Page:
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Hoja Santa Leaves
Inventory, lb : 2.30
This item was last sold on : 10/18/21
Hoja Santa leaves are large, pliable, broad, and heart-shaped, averaging 15-30 centimeters in diameter. The surface of the deep green leaves is velvety, and the edges are slightly rippled and taper to a point. Hoja Santa leaves are attached to thick central stalks that grow on a large bush that can reach over a meter in height. The flavor of the leaves is difficult to pinpoint, but it has been said that Hoja Santa leaves have flavors similar to anise, sassafras, licorice, black pepper, and eucalyptus.
Hoja Santa leaves are available year-round.
Hoja Santa leaves, botanically classified as Piper auritum, are members of the Piperaceae, or pepper family. Also known as Yerba Santa, Acuyo, Pepperleaf, Sacred pepper, and the Root Beer plant, Hoja Santa is commonly called the Root Beer plant due to an aroma reminiscent of sassafras, which was traditionally used to flavor root beer soda. Hoja Santa translates to sacred leaf in Spanish and has been used medicinally by Central and South Americans for centuries to treat various discomforts and symptoms. Hoja Santa plants are also widely grown in home gardens for culinary and medicinal use.
Hoja Santa leaves contain safrole and naturally occurring phytochemicals that can be used as a tonic to aid in digestion.
Hoja Santa leaves are best suited for cooked applications such as boiling, frying, and sautéing. The veins in the leaves are generally tough and unenjoyable to consume raw, but when cooked they become tender and soft. The leaves are widely used in Mexican cuisine to enhance flavors in salsas and act as a wrapper for tamales. Once cooked, the leaves can be consumed with the tamale and do not need to be removed. Hoja Santa leaves can be used in chicken and seafood dishes, mole verde, eggs, soups, stews, and sautés. They are also used to flavor chocolate drinks and are boiled and used as a tea. Hoja Santa leaves will keep up to a week when stored flat, wrapped in paper towels, and sealed in a plastic bag in the refrigerator.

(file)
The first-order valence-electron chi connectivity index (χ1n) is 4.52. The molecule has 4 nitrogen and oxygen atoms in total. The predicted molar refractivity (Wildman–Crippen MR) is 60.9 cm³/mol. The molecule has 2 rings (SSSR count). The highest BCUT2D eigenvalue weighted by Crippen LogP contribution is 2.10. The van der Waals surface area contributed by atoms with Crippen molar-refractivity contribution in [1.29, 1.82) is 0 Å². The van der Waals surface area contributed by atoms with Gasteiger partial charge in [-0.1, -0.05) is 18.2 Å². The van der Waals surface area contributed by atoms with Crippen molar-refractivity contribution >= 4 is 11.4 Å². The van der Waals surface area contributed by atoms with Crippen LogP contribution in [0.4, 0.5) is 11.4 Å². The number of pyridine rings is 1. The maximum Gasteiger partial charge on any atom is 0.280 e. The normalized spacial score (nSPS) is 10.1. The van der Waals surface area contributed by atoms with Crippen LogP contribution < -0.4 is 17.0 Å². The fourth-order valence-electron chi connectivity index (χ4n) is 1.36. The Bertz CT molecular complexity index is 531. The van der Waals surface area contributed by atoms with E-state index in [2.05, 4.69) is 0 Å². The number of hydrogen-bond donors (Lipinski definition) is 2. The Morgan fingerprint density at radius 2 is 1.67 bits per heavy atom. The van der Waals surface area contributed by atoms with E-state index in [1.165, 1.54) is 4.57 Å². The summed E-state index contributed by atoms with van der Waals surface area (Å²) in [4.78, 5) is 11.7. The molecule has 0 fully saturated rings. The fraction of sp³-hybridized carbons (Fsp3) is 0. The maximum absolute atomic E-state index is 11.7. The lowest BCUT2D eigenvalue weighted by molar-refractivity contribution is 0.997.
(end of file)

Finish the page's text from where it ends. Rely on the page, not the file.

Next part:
Hoja Santa leaves were used by the Aztecs for both culinary and medicinally. Known as tlanepa and tlanepaquelite in Nahuatl, the Aztec native language, the words described the leaves as herbal medicine. The leaves were traditionally used to help reduce symptoms caused by asthma, coughs, bronchitis, skin irritations, and upset stomach.
Hoja Santa leaves are native to southern Mexico, Central America, and the northern parts of South America and have been used since the times of the ancient Aztecs. Today Hoja Santa leaves can be found at fresh markets in Central America, Northern South America, and the Southern United States.
Restaurants currently purchasing this product as an ingredient for their menu.
|Camino Riviera Bar||San Diego CA||619-685-3881|
|La Costa Resort & Spa Main Kitchen||Carlsbad CA||760-930-7063|
|Cocina de Barrio Point Loma||San Diego CA||858-349-2313|
|Galaxy Taco||La Jolla CA||858-228-5655|
|Tahona (Bar)||San Diego CA||619-573-0289|
|Marriott Marina Kitchen||San Diego CA||619-234-1500 x6113|
|Wormwood||San Diego CA||619-573-0289|
|Cocina De Barrio||San Diego CA||760-840-1129|
|Alila Marea Beach Resort||Encinitas CA||805-539-9719|
Recipes that include Hoja Santa Leaves. One is easiest, three is harder.
|KCRW||Vegan Hoja Santa Table Salsa|